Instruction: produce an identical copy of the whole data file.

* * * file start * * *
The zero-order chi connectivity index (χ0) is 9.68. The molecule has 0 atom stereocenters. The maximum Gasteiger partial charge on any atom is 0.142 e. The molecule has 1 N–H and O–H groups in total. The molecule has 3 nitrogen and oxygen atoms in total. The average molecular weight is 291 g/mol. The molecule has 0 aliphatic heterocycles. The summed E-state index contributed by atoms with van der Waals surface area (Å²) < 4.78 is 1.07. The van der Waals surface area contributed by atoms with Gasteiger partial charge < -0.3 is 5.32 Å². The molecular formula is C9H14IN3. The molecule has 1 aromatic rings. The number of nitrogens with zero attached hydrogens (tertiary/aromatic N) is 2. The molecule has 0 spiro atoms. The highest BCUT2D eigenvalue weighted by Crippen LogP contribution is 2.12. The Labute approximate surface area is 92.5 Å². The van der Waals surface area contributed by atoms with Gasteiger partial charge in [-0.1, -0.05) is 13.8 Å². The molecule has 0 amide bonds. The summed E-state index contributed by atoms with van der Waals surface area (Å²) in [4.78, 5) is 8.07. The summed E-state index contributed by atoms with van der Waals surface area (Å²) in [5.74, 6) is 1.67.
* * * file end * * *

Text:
The zero-order chi connectivity index (χ0) is 9.68. The molecule has 0 atom stereocenters. The maximum Gasteiger partial charge on any atom is 0.142 e. The molecule has 1 N–H and O–H groups in total. The molecule has 3 nitrogen and oxygen atoms in total. The average molecular weight is 291 g/mol. The molecule has 0 aliphatic heterocycles. The summed E-state index contributed by atoms with van der Waals surface area (Å²) < 4.78 is 1.07. The van der Waals surface area contributed by atoms with Gasteiger partial charge < -0.3 is 5.32 Å². The molecular formula is C9H14IN3. The molecule has 1 aromatic rings. The number of nitrogens with zero attached hydrogens (tertiary/aromatic N) is 2. The molecule has 0 spiro atoms. The highest BCUT2D eigenvalue weighted by Crippen LogP contribution is 2.12. The Labute approximate surface area is 92.5 Å². The van der Waals surface area contributed by atoms with Gasteiger partial charge in [-0.1, -0.05) is 13.8 Å². The molecule has 0 amide bonds. The summed E-state index contributed by atoms with van der Waals surface area (Å²) in [4.78, 5) is 8.07. The summed E-state index contributed by atoms with van der Waals surface area (Å²) in [5.74, 6) is 1.67.